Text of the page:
There might be some changes made to the garden here, next year. Yes, again. I guess we’ll see.
      The guy I live with’s hand is still a little swollen. He bought a yellowjacket trap and hung it in the cypress. This is really so not like him at all, but the yellowjackets were right by the front door, where the faucet goes into the crawlspace.
      It’s not like we have visitors, but he was really worried about me. Either me getting stung a whole lot, since I try to eat them, or him getting stung to death and leaving me in the lurch.

  3. Mark Mazer says:

    Eastern yellowjacket’s are readily attracted to ripe fruit and sugared water this time of year. Real picnic pests.. Effective traps are easily constructed with a plain old plastic bottle. One can use funky hummingbird feeder fluid and even old oriole feeder fruit as bait. Wonder if it works for the Western species. They always get testy during stormy weather.

  4. tonytomeo says:

    Monsoon sounds funny. It sounds like something that happens in other parts of the World, like around the Indian Ocean. I suppose that there used to be more Indians of different kinds in the Southwest, but no ocean nearby. Were they always known as monsoons there, or just for the past several years?

    • paridevita says:

      No one ever talked about a monsoon here, until maybe about twenty years ago. Whether or not the North American weather pattern is a true monsoon is I guess a subject of debate. Unlike the one in India.

      • tonytomeo says:

        Okay, so that is an accurate observation. I thought that maybe I had just been missing something. That was about the same time that people here started insisting that we experience droughts every year. No, that is just our natural climate. A drought is an unusual lack of precipitation. If it happens annually, then it is not unusual. (Few people have been here long enough to know what is usual.)

      • paridevita says:

        The guy I live with would agree, though people do use “drought” just to mean “dry”. Like they use “xeric” for almost anything other than what it really means (a dry habitat, not a garden or a plant).
        But it’s probably pointless to argue, and the meanings of words do change through usage.

      • tonytomeo says:

        Is that why so few or your species communicate with the sorts of words that my species uses?

  5. Wee goin back innto *HOT* Heet bye Fursday here!! CATISH! Mee likess it without all THE *HOT* an hue-midity…..Dubbell Catfish rite Mani?

  6. Elaine says:

    Hot and smokey here so would love some rain. I agree with the guy you live with as better for root balls to be in the ground then cooking above. I use survey flags and have spikes that stick in the ground with a pop bottle on top. This way every time I pass I give them a drink which goes directly to the root zone. Be nice to the owls Mani.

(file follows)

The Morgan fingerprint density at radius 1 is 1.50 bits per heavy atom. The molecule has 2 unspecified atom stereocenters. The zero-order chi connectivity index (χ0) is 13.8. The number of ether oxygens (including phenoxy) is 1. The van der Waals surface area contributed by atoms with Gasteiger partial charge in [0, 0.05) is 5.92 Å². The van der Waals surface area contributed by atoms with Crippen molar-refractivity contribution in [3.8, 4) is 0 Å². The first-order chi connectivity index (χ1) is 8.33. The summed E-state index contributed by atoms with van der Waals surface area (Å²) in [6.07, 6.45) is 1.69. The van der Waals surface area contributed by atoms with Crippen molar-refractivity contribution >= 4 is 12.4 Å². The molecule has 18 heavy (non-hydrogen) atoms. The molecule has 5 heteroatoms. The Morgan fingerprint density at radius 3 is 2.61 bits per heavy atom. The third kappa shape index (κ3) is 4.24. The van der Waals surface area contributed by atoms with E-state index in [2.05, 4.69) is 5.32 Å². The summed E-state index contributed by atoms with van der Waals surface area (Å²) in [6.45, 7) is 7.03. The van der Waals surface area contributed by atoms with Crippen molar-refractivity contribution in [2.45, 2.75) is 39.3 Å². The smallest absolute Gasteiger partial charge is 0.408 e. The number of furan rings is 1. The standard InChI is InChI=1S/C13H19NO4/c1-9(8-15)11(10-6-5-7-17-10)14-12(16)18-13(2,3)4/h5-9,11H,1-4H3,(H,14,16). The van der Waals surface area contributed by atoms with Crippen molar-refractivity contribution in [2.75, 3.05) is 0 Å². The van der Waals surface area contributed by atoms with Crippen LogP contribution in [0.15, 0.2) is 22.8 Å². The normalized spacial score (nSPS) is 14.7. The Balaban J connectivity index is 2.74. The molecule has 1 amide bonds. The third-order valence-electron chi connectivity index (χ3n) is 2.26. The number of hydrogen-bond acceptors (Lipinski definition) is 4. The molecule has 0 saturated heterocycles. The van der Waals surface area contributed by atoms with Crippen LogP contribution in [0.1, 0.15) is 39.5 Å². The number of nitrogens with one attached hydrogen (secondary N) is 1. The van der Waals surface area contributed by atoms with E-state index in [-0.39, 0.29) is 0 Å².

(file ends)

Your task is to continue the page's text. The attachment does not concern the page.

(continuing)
• paridevita says:

      It’s raining here. There are still dry spots on the patio, so it’s not like pouring or anything.
      The guy I live with uses little cloth flags, and sometimes plastic ones that say “Buried Gas” on them. I think those came from when the front yard was dug up.
      All the bulbs were planted today, in between blasts of perfume from next door. The guy I live with was pretty angry all day, because of the perfume. He had some breathing problems, too. It’s very strong perfume. But he has masks, which sort of help. (I’ve noticed humans wearing them, sometimes.)
      Quite a bit of work got done today, which surprised me.

  7. Wow, you got Erythroniums already?? I wasn’t expecting mine until next month, but then they are coming from Brent & Becky’s, not Illahe. Oh, and I hate perfume-people too, although in fairness I have to also say that it’s not always a woman who is the culprit. Some guys seem to like to use a half can of Axe Body Spray every day. Yuck!

    • paridevita says:

      There are some Pagodas coming from Brent and Becky’s, I think (or Van Engelens; they’re cheaoer, but you have to buy a lot). The Pagodas are for his friend, since there are already some here. (As well as Kondo, and maybe White Beauty too, and some E. oreganum as well.)
      Illahe is a little nursery; you subscribe to their mailing list. It started out as a surplus bulbs thing.
      The specialist nurseries in the Baltic states used to send bulbs out at this time of year, too.
      He also planted some hybrids from Collector’s Nursery, years ago, but in a sport where it turned out his neighbor had thrown some weird chemicals; the bulbs never thrived, and eventually disappeared.
      The perfume is something else. The guy I live with isn’t allergic, at all, but this stuff is so strong he can’t breathe. You can smell it down the street. (This just started a couple of years ago and has been going on almost every day since.)

      • Yes, that’s what I have on order too: 15 of the Pagoda. Now of course I have planted up that area over the last few months and am now wondering how the heck I will manage to fit those Pagodas in! Some will need to go somewhere else. This will be my first experience with erythroniums. Also with cyclamen which are also coming from B&B’s.

      • paridevita says:

        Well, the erythroniums do disappear during the summer. And they will endure considerable drought.
        If you’ve never seen the bulbs before, the guy I live with says they do look like a dog’s tooth (I’ve never really looked at mine). There’s a top and bottom; the bottom end is somewhat rounder. The roots usually grow out of the sides of the bulbs, which should be planted a few inches deep. The bulbs are kind of delicate, though.
        ‘Pagoda’ is really easy to grow; so are ‘White Beauty’ and ‘Kondo’.
        Same with cyclamen; the bottom end is round. Depending on the species, sometimes the roots emerge from close to the top of the tuber.